One of the highlights of our cross-county drive was a stop in Las Cruces, New Mexico. It turned out to be the correct choice over stopping in El Paso Texas which desite its size is still a scruffy border town at heart.
We stayed at the Best Western Mission Inn on South Main St. There was lots of parking for our 35 ft. U-Haul truck because the hotel restaurant was closed except for morning free breakfasts. The clerk let us take up two parking spots in front of the lobby so that we would be close to our room. The room was clean and decorated in a cheerful Southwest style. The pool was drained, so call ahead if this is important to you.
The real treat was dinner at the La Posta de Mesilla Mexican restaurant in the nearby historic Old Mesilla Plaza (2410 Calle de San Albino, Mesilla NM 88046). We had mixed hopes about the food. This restaurant is in the heart of the tourist district and advertises heavily in the local tourist mags.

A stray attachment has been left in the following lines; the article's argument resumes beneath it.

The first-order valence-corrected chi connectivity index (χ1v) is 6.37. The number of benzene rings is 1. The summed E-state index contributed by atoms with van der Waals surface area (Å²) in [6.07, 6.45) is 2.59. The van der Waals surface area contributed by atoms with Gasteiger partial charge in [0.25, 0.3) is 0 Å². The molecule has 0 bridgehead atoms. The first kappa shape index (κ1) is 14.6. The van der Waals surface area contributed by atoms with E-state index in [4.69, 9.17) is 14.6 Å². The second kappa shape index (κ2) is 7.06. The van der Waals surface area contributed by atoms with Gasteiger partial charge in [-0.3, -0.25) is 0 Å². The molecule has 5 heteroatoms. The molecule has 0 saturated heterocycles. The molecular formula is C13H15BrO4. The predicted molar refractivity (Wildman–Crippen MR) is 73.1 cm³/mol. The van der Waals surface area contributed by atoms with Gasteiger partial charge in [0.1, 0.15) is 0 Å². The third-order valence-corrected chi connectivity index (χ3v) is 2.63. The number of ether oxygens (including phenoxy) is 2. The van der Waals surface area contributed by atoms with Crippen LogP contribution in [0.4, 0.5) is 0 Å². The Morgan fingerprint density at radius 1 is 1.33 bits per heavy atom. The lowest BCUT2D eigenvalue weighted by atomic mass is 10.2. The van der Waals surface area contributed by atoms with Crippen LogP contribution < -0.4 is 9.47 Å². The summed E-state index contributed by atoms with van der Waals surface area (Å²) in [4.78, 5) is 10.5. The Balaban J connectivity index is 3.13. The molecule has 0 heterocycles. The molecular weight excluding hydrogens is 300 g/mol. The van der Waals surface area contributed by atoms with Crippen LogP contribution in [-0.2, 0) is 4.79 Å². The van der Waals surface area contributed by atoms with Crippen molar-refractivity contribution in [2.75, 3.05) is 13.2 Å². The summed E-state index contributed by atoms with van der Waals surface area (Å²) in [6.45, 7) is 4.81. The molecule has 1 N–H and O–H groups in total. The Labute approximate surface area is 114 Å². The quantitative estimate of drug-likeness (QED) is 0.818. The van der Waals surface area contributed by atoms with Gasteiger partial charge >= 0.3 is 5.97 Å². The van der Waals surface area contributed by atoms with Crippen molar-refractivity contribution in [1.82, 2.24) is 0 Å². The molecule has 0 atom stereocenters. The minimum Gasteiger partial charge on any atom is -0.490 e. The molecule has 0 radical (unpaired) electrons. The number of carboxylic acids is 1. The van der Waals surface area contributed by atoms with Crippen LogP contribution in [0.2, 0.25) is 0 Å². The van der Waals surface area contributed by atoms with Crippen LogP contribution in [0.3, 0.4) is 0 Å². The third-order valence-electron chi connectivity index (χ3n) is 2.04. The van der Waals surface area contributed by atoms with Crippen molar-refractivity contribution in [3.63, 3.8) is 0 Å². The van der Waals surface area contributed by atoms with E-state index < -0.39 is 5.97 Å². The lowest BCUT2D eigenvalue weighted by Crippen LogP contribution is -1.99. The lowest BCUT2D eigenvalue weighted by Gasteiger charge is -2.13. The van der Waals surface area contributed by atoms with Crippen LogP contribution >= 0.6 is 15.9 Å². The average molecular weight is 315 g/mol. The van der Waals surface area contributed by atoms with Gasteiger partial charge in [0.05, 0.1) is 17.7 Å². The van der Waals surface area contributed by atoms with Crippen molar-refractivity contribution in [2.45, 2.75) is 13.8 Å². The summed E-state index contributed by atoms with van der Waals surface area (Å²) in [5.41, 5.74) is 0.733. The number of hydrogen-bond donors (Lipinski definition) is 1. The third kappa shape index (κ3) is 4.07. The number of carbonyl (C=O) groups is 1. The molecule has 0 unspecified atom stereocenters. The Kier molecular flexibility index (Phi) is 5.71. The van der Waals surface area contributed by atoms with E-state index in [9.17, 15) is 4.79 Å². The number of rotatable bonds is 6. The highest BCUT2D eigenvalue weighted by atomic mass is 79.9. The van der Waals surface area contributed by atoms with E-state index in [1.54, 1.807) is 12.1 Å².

A short cab ride took us to a 100-year old building that reminded us of the best Old Town had to offer under the management of Diane Powers. Every wall was covered in Mexican something-or-other, but it worked. Even though we were there in the middle of the week, late in the afternoon, the place was packed. We had to camp out in the cantina to wait for a table. Not that that was a bad thing. Quick friendly service, just right margaritas and warm chips with fresh salsa. Within minutes were were found by our waitress and taken to our table.
Quite a menu. We selected a combination of the easiest things for a Mexican restaurant to get right, and at the same time get wrong: frijoles refritos, chile relleno, chicken tamale, shredded beef enchilada and Spanish rice. I know, sounds boring, but if a restaurant can’t get these right, almost nothing else matters. We grew up on this stuff in San Diego where the Mexican food is influenced by Baja California. The Mex-Tex and other Mexican-American variations we found in Florida just didn’t cut it.
Well, we gave everything high points. This was the closest to what we came to regard as authentic as we have had in a long time.